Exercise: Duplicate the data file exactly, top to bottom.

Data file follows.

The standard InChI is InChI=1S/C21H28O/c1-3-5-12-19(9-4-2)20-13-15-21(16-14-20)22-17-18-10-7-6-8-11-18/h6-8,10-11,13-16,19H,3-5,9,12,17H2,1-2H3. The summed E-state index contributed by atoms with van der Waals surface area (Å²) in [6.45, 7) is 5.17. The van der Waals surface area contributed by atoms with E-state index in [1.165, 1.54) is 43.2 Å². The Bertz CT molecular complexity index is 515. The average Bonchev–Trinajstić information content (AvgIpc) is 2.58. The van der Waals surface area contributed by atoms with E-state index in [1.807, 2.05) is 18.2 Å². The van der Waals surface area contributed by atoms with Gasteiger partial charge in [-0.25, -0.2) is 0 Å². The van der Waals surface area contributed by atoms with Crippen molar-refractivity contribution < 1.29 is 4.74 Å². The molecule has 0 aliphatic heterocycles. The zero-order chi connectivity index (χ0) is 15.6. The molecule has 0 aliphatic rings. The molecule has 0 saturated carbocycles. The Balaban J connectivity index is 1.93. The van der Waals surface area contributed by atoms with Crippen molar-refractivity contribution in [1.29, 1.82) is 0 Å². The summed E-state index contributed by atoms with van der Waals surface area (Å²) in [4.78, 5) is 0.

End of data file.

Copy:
The standard InChI is InChI=1S/C21H28O/c1-3-5-12-19(9-4-2)20-13-15-21(16-14-20)22-17-18-10-7-6-8-11-18/h6-8,10-11,13-16,19H,3-5,9,12,17H2,1-2H3. The summed E-state index contributed by atoms with van der Waals surface area (Å²) in [6.45, 7) is 5.17. The van der Waals surface area contributed by atoms with E-state index in [1.165, 1.54) is 43.2 Å². The Bertz CT molecular complexity index is 515. The average Bonchev–Trinajstić information content (AvgIpc) is 2.58. The van der Waals surface area contributed by atoms with E-state index in [1.807, 2.05) is 18.2 Å². The van der Waals surface area contributed by atoms with Gasteiger partial charge in [-0.25, -0.2) is 0 Å². The van der Waals surface area contributed by atoms with Crippen molar-refractivity contribution < 1.29 is 4.74 Å². The molecule has 0 aliphatic heterocycles. The zero-order chi connectivity index (χ0) is 15.6. The molecule has 0 aliphatic rings. The molecule has 0 saturated carbocycles. The Balaban J connectivity index is 1.93. The van der Waals surface area contributed by atoms with Crippen molar-refractivity contribution in [1.29, 1.82) is 0 Å². The summed E-state index contributed by atoms with van der Waals surface area (Å²) in [4.78, 5) is 0.